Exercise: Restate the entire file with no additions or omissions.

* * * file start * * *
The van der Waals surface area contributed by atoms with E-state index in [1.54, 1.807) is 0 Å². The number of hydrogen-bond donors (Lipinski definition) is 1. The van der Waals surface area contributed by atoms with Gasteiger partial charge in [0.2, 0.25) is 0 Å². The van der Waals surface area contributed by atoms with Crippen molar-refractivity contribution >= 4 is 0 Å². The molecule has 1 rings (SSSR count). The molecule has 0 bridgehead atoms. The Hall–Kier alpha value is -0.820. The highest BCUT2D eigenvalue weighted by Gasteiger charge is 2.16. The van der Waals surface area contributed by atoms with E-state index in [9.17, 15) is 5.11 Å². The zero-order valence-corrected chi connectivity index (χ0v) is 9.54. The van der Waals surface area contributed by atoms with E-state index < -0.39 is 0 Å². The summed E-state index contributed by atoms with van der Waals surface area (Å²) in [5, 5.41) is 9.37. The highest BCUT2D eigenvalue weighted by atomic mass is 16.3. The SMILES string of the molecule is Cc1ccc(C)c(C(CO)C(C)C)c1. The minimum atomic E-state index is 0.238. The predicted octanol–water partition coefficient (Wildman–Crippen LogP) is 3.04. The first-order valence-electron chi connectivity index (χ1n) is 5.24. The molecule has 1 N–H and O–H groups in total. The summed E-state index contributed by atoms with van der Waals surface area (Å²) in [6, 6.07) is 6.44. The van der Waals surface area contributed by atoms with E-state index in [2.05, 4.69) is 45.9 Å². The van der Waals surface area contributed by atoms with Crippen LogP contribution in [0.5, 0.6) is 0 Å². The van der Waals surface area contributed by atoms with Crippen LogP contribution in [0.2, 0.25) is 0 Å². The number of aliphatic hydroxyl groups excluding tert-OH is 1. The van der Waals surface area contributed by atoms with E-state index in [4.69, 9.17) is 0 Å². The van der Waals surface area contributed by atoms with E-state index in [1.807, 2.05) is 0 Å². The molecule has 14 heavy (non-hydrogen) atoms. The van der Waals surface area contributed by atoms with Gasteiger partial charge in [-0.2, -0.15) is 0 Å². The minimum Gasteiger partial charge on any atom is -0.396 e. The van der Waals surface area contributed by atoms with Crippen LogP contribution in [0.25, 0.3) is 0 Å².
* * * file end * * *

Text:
The van der Waals surface area contributed by atoms with E-state index in [1.54, 1.807) is 0 Å². The number of hydrogen-bond donors (Lipinski definition) is 1. The van der Waals surface area contributed by atoms with Gasteiger partial charge in [0.2, 0.25) is 0 Å². The van der Waals surface area contributed by atoms with Crippen molar-refractivity contribution >= 4 is 0 Å². The molecule has 1 rings (SSSR count). The molecule has 0 bridgehead atoms. The Hall–Kier alpha value is -0.820. The highest BCUT2D eigenvalue weighted by Gasteiger charge is 2.16. The van der Waals surface area contributed by atoms with E-state index in [9.17, 15) is 5.11 Å². The zero-order valence-corrected chi connectivity index (χ0v) is 9.54. The van der Waals surface area contributed by atoms with E-state index < -0.39 is 0 Å². The summed E-state index contributed by atoms with van der Waals surface area (Å²) in [5, 5.41) is 9.37. The highest BCUT2D eigenvalue weighted by atomic mass is 16.3. The SMILES string of the molecule is Cc1ccc(C)c(C(CO)C(C)C)c1. The minimum atomic E-state index is 0.238. The predicted octanol–water partition coefficient (Wildman–Crippen LogP) is 3.04. The first-order valence-electron chi connectivity index (χ1n) is 5.24. The molecule has 1 N–H and O–H groups in total. The summed E-state index contributed by atoms with van der Waals surface area (Å²) in [6, 6.07) is 6.44. The van der Waals surface area contributed by atoms with E-state index in [2.05, 4.69) is 45.9 Å². The van der Waals surface area contributed by atoms with Crippen LogP contribution in [0.5, 0.6) is 0 Å². The van der Waals surface area contributed by atoms with Crippen LogP contribution in [0.2, 0.25) is 0 Å². The number of aliphatic hydroxyl groups excluding tert-OH is 1. The van der Waals surface area contributed by atoms with E-state index in [4.69, 9.17) is 0 Å². The van der Waals surface area contributed by atoms with E-state index in [1.807, 2.05) is 0 Å². The molecule has 14 heavy (non-hydrogen) atoms. The van der Waals surface area contributed by atoms with Gasteiger partial charge in [-0.2, -0.15) is 0 Å². The minimum Gasteiger partial charge on any atom is -0.396 e. The van der Waals surface area contributed by atoms with Crippen LogP contribution in [0.25, 0.3) is 0 Å².